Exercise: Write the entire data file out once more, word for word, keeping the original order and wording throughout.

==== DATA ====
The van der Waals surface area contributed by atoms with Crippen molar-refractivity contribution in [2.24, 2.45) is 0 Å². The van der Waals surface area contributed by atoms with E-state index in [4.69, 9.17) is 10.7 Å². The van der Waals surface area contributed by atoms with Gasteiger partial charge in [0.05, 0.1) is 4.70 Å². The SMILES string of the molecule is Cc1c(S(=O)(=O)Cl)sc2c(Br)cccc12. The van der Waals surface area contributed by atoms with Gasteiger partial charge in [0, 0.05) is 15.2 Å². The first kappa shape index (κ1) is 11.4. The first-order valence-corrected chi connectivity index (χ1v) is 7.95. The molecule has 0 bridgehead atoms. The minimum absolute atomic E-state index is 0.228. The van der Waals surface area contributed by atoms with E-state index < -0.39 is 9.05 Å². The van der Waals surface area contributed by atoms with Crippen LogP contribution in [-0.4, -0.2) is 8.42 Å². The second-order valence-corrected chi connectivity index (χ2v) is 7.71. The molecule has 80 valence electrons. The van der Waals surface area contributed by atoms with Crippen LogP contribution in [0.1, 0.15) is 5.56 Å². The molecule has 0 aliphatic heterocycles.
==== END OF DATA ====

The van der Waals surface area contributed by atoms with Crippen molar-refractivity contribution in [2.24, 2.45) is 0 Å². The van der Waals surface area contributed by atoms with E-state index in [4.69, 9.17) is 10.7 Å². The van der Waals surface area contributed by atoms with Gasteiger partial charge in [0.05, 0.1) is 4.70 Å². The SMILES string of the molecule is Cc1c(S(=O)(=O)Cl)sc2c(Br)cccc12. The van der Waals surface area contributed by atoms with Gasteiger partial charge in [0, 0.05) is 15.2 Å². The first kappa shape index (κ1) is 11.4. The first-order valence-corrected chi connectivity index (χ1v) is 7.95. The molecule has 0 bridgehead atoms. The minimum absolute atomic E-state index is 0.228. The van der Waals surface area contributed by atoms with E-state index < -0.39 is 9.05 Å². The van der Waals surface area contributed by atoms with Crippen LogP contribution in [-0.4, -0.2) is 8.42 Å². The second-order valence-corrected chi connectivity index (χ2v) is 7.71. The molecule has 80 valence electrons. The van der Waals surface area contributed by atoms with Crippen LogP contribution in [0.1, 0.15) is 5.56 Å². The molecule has 0 aliphatic heterocycles.